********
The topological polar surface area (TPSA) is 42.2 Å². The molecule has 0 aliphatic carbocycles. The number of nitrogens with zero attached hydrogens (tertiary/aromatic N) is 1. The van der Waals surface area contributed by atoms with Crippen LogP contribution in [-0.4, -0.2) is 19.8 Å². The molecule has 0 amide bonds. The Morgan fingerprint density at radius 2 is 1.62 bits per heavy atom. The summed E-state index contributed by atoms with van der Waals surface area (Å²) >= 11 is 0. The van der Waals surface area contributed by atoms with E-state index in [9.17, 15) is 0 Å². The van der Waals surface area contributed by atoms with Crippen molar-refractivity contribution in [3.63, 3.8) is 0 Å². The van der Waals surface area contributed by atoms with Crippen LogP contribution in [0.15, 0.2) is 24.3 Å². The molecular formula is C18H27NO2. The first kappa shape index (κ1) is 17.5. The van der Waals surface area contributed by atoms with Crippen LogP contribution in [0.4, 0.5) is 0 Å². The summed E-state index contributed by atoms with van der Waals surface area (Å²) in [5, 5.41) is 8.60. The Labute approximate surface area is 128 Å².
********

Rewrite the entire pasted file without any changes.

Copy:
The topological polar surface area (TPSA) is 42.2 Å². The molecule has 0 aliphatic carbocycles. The number of nitrogens with zero attached hydrogens (tertiary/aromatic N) is 1. The van der Waals surface area contributed by atoms with Crippen LogP contribution in [-0.4, -0.2) is 19.8 Å². The molecule has 0 amide bonds. The Morgan fingerprint density at radius 2 is 1.62 bits per heavy atom. The summed E-state index contributed by atoms with van der Waals surface area (Å²) >= 11 is 0. The van der Waals surface area contributed by atoms with E-state index in [9.17, 15) is 0 Å². The van der Waals surface area contributed by atoms with Crippen molar-refractivity contribution in [3.63, 3.8) is 0 Å². The van der Waals surface area contributed by atoms with Crippen LogP contribution in [0.15, 0.2) is 24.3 Å². The molecular formula is C18H27NO2. The first kappa shape index (κ1) is 17.5. The van der Waals surface area contributed by atoms with Crippen LogP contribution in [0.4, 0.5) is 0 Å². The summed E-state index contributed by atoms with van der Waals surface area (Å²) in [5, 5.41) is 8.60. The Labute approximate surface area is 128 Å².